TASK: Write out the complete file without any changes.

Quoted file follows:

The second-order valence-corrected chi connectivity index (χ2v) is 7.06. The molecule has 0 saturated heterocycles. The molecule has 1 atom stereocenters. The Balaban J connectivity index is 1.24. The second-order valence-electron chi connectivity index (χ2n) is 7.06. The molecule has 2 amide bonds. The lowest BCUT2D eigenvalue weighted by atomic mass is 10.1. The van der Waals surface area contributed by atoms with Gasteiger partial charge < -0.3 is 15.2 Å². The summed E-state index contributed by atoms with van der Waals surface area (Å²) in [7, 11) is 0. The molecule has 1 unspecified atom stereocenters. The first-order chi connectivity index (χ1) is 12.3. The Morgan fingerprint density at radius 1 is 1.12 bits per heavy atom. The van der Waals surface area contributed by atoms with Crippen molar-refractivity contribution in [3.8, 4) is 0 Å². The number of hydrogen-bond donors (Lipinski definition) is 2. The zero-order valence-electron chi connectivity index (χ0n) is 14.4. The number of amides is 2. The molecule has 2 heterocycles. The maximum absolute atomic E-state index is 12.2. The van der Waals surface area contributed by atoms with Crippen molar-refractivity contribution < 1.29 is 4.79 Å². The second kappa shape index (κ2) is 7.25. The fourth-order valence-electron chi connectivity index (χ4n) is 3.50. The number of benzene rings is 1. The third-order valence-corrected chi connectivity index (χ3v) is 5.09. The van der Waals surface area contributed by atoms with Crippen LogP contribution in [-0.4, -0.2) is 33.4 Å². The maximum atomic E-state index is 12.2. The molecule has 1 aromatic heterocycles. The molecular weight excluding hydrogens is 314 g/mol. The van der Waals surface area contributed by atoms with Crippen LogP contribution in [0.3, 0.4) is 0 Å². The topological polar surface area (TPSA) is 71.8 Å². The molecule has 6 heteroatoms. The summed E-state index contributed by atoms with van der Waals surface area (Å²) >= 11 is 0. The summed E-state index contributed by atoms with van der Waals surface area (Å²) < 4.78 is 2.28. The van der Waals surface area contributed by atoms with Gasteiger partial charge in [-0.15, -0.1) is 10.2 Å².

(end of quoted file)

The second-order valence-corrected chi connectivity index (χ2v) is 7.06. The molecule has 0 saturated heterocycles. The molecule has 1 atom stereocenters. The Balaban J connectivity index is 1.24. The second-order valence-electron chi connectivity index (χ2n) is 7.06. The molecule has 2 amide bonds. The lowest BCUT2D eigenvalue weighted by atomic mass is 10.1. The van der Waals surface area contributed by atoms with Gasteiger partial charge < -0.3 is 15.2 Å². The summed E-state index contributed by atoms with van der Waals surface area (Å²) in [7, 11) is 0. The molecule has 1 unspecified atom stereocenters. The first-order chi connectivity index (χ1) is 12.3. The Morgan fingerprint density at radius 1 is 1.12 bits per heavy atom. The van der Waals surface area contributed by atoms with Crippen molar-refractivity contribution in [3.8, 4) is 0 Å². The number of hydrogen-bond donors (Lipinski definition) is 2. The zero-order valence-electron chi connectivity index (χ0n) is 14.4. The number of amides is 2. The molecule has 2 heterocycles. The maximum absolute atomic E-state index is 12.2. The van der Waals surface area contributed by atoms with Crippen molar-refractivity contribution < 1.29 is 4.79 Å². The second kappa shape index (κ2) is 7.25. The fourth-order valence-electron chi connectivity index (χ4n) is 3.50. The number of benzene rings is 1. The third-order valence-corrected chi connectivity index (χ3v) is 5.09. The van der Waals surface area contributed by atoms with Crippen LogP contribution in [-0.4, -0.2) is 33.4 Å². The maximum atomic E-state index is 12.2. The molecule has 1 aromatic heterocycles. The molecular weight excluding hydrogens is 314 g/mol. The van der Waals surface area contributed by atoms with Crippen LogP contribution in [0.3, 0.4) is 0 Å². The topological polar surface area (TPSA) is 71.8 Å². The molecule has 6 heteroatoms. The summed E-state index contributed by atoms with van der Waals surface area (Å²) >= 11 is 0. The summed E-state index contributed by atoms with van der Waals surface area (Å²) < 4.78 is 2.28. The van der Waals surface area contributed by atoms with Gasteiger partial charge in [-0.15, -0.1) is 10.2 Å².